Grammar Basics: Morphemes

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The smallest building blocks of meaning in a language are called morphemes. Walk, for example, the basic form of the verb, is a morpheme. We can’t break it down any further in terms of meaning. Wal, for example, doesn’t mean anything in Modern English, and nor does alk. The basic form, walk, is what you’d look up in a dictionary, and it’s used when we say I walk, you walk, we walk, and they walk, and also when there’s no particular person attached to the verb, as in He prefers to walk. When we’re talking about someone other than you and me or you and us or several other people, we add -s to the basic form to produce he walks and she walks.

If we add ed we can create the past tense, they walked. That ending also forms the past participle that allows us to say things like we have walked. Finally, we can add ing and get walking, and that allows us to make constructions like we were walking. It also means we can say things like Walking is good for your health.

So walk can occur in four different forms. Because it can stand on its own it’s called a free morpheme. It contrasts with the morphemes -s, -ed and ing which are of no use on their own. To make any sense they have to be tied, or bound, to a free morpheme, and so they’re known as bound morphemes.

Now, take a word like recalculation. That happens to be a noun, but at the heart of it there’s the verb calculate. We can’t break that down any further in terms of meaning, so we can conclude that calculate is a morpheme, and, because it makes sense on its own, it’s a free morpheme. But we can create a noun from it by dropping the e and adding ation to give us calculation. -ation cannot be further broken down in terms of meaning, so we can conclude that it, too, is a morpheme, and, because it cannot stand alone, it’s a bound morpheme. If the process of calculation happens more than once we can place re- , another bound morpheme, in front and get recalculation.

A final note on bound morphemes. The bound morphemes -s, -ed  and -ing can be added to a verb to show how we want the verb to be understood, but they don’t change its basic meaning. They’re called suffixes because they come at the end of the verb, and because they merely modify the verb, they’re called inflectional suffixes. They contrast with a morpheme like ation, which creates a new kind of word, a noun. Because they allow us to derive one word from another, suffixes like that are called derivational suffixes. When bound morphemes occur at the beginning of a word, like re-, they’re called derivational prefixes.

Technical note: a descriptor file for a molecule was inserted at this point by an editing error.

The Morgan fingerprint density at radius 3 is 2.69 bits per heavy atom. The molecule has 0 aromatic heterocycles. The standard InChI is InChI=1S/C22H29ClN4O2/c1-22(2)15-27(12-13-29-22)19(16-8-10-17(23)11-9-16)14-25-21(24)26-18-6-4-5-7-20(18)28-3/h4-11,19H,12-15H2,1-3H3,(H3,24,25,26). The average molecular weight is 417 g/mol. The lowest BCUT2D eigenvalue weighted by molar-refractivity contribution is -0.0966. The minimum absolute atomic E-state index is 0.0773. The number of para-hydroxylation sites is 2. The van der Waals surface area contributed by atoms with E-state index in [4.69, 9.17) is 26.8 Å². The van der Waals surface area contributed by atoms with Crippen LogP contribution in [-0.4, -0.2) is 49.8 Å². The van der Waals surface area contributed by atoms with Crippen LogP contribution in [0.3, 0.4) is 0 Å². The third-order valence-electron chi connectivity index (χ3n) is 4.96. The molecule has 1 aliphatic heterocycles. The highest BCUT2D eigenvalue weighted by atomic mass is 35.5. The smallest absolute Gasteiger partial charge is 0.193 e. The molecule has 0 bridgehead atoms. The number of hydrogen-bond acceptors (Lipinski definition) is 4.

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18 Comments

Filed under Grammar Basics, Morphology

18 responses to “Grammar Basics: Morphemes

  1. Pingback: Grammar Basics: What Is Grammar? | Caxton

  2. Not sure I got that last sentence – is ‘re-‘ derivational or inflectional? Does it modify the verb, or change it more essentially?

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    • The prefix re- when added to calculation produces a new word, recalculation, with a different meaning. It is thus a derivational morpheme. Inflectional morphemes don’t change the meaning of a word, but rather indicate its grammatical function. There are in fact only eight inflectional morphemes in English. A noun can be modified by -’s (sometimes –s’), and –(e)s, a verb by –s, -ing, -(e)d and –en and an adjective by –est and –er.

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  3. Two interesting special cases are (neo)classical compounds and cranberry morphs. The former are made entirely of bound morphemes, like biography = bio- ‘life’ and -graphy ‘writing’. The latter contain morpheme-like forms without an identifiable meaning because they appear only in one word, like mul-berry and rasp-berry against black-berry and blue-berry. (Cranberry is not actually a good example, because cran- is just a variant of crane; the independent word rasp has nothing to do with the rasp- in raspberry.)

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  4. Ouch. I wish you’d install the WordPress preview plugin.

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  5. “we can conclude that calculate is a morpheme, and, because it makes sense on its own, it’s a free morpheme. But we can create a noun from it by dropping the -e and adding -ation to give us calculation. -ation cannot be further broken down in terms of meaning, so we can conclude that it, too, is a morpheme, and, because it cannot stand alone, it’s a bound morpheme”

    A little nit: All we add is -ion if we drop the -e from calculate (not -ation). I would say calcul- is the root morpheme, which is bound in English (if not in Latin, I don’t know). -at- is an affix, -e and -ion can be added to it, but I imagine calcul-us is the same root, no?

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    • ‘-ation’ is what the OED gives as the suffix. ‘Calculate’ is from ‘calculat-’ , the participial stem of Latin ‘calculare’. ‘Calculate’ seems to be a morpheme in that it cannot be further broken down into any constituent English morphemes.

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    • I’d say that from a linguistic (but not necessarily a lexicographic) standpoint, the morphemes of calculation are calcul-ate-tion.

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  6. Pingback: Grammar Basics: Words (1) | Caxton

  7. Pingback: Verbs | Nina Kaytel

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